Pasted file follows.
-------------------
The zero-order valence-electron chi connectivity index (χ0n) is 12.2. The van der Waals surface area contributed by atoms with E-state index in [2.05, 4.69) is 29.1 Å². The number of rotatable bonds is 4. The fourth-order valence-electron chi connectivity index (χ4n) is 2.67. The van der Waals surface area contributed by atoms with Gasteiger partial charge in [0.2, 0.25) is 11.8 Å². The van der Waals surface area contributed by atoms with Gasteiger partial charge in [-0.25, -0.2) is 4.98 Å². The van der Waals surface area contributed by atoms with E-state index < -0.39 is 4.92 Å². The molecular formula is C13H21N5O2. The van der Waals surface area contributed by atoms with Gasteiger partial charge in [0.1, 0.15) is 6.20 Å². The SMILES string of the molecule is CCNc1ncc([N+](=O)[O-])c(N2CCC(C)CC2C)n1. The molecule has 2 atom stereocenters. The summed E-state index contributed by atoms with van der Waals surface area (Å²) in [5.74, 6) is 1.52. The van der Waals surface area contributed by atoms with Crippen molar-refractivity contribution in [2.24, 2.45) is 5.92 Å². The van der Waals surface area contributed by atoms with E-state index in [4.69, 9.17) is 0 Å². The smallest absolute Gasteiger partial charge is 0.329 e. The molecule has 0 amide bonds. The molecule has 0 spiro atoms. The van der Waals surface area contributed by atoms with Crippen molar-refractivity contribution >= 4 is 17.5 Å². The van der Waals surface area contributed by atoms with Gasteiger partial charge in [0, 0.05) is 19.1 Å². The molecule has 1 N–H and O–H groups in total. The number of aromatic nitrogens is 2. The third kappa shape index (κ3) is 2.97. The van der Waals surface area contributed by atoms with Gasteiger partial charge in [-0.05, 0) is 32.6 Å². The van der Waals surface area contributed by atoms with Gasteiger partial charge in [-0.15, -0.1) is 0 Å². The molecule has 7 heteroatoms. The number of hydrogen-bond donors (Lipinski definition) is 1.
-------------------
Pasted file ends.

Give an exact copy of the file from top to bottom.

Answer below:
The zero-order valence-electron chi connectivity index (χ0n) is 12.2. The van der Waals surface area contributed by atoms with E-state index in [2.05, 4.69) is 29.1 Å². The number of rotatable bonds is 4. The fourth-order valence-electron chi connectivity index (χ4n) is 2.67. The van der Waals surface area contributed by atoms with Gasteiger partial charge in [0.2, 0.25) is 11.8 Å². The van der Waals surface area contributed by atoms with Gasteiger partial charge in [-0.25, -0.2) is 4.98 Å². The van der Waals surface area contributed by atoms with E-state index < -0.39 is 4.92 Å². The molecular formula is C13H21N5O2. The van der Waals surface area contributed by atoms with Gasteiger partial charge in [0.1, 0.15) is 6.20 Å². The SMILES string of the molecule is CCNc1ncc([N+](=O)[O-])c(N2CCC(C)CC2C)n1. The molecule has 2 atom stereocenters. The summed E-state index contributed by atoms with van der Waals surface area (Å²) in [5.74, 6) is 1.52. The van der Waals surface area contributed by atoms with Crippen molar-refractivity contribution in [2.24, 2.45) is 5.92 Å². The van der Waals surface area contributed by atoms with E-state index in [4.69, 9.17) is 0 Å². The smallest absolute Gasteiger partial charge is 0.329 e. The molecule has 0 amide bonds. The molecule has 0 spiro atoms. The van der Waals surface area contributed by atoms with Crippen molar-refractivity contribution >= 4 is 17.5 Å². The van der Waals surface area contributed by atoms with Gasteiger partial charge in [0, 0.05) is 19.1 Å². The molecule has 1 N–H and O–H groups in total. The number of aromatic nitrogens is 2. The third kappa shape index (κ3) is 2.97. The van der Waals surface area contributed by atoms with Gasteiger partial charge in [-0.05, 0) is 32.6 Å². The van der Waals surface area contributed by atoms with Gasteiger partial charge in [-0.15, -0.1) is 0 Å². The molecule has 7 heteroatoms. The number of hydrogen-bond donors (Lipinski definition) is 1.